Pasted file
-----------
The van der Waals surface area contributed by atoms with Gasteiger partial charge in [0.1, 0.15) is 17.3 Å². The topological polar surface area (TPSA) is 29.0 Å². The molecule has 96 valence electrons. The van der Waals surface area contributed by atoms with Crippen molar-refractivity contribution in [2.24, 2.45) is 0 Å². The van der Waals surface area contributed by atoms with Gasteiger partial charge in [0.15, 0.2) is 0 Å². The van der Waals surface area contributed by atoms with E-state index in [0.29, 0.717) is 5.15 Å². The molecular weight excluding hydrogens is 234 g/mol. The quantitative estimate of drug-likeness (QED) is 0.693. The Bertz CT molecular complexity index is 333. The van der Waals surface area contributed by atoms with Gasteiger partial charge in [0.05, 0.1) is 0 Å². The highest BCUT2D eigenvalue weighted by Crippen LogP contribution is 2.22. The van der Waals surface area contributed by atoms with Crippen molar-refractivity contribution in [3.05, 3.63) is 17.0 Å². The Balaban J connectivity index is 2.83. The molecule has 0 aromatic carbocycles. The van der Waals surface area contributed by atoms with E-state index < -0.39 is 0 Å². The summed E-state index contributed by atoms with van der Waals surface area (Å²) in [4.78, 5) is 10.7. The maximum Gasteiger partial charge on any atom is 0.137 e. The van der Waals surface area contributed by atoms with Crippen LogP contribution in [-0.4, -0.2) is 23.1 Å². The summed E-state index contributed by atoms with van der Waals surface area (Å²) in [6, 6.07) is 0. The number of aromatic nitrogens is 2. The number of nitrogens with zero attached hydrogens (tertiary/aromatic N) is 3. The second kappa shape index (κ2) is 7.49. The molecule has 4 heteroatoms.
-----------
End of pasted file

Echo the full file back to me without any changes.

The van der Waals surface area contributed by atoms with Gasteiger partial charge in [0.1, 0.15) is 17.3 Å². The topological polar surface area (TPSA) is 29.0 Å². The molecule has 96 valence electrons. The van der Waals surface area contributed by atoms with Crippen molar-refractivity contribution in [2.24, 2.45) is 0 Å². The van der Waals surface area contributed by atoms with Gasteiger partial charge in [0.15, 0.2) is 0 Å². The van der Waals surface area contributed by atoms with E-state index in [0.29, 0.717) is 5.15 Å². The molecular weight excluding hydrogens is 234 g/mol. The quantitative estimate of drug-likeness (QED) is 0.693. The Bertz CT molecular complexity index is 333. The van der Waals surface area contributed by atoms with Gasteiger partial charge in [0.05, 0.1) is 0 Å². The highest BCUT2D eigenvalue weighted by Crippen LogP contribution is 2.22. The van der Waals surface area contributed by atoms with Crippen molar-refractivity contribution in [3.05, 3.63) is 17.0 Å². The Balaban J connectivity index is 2.83. The molecule has 0 aromatic carbocycles. The van der Waals surface area contributed by atoms with E-state index < -0.39 is 0 Å². The summed E-state index contributed by atoms with van der Waals surface area (Å²) in [4.78, 5) is 10.7. The maximum Gasteiger partial charge on any atom is 0.137 e. The van der Waals surface area contributed by atoms with Crippen LogP contribution in [-0.4, -0.2) is 23.1 Å². The summed E-state index contributed by atoms with van der Waals surface area (Å²) in [6, 6.07) is 0. The number of aromatic nitrogens is 2. The number of nitrogens with zero attached hydrogens (tertiary/aromatic N) is 3. The second kappa shape index (κ2) is 7.49. The molecule has 4 heteroatoms.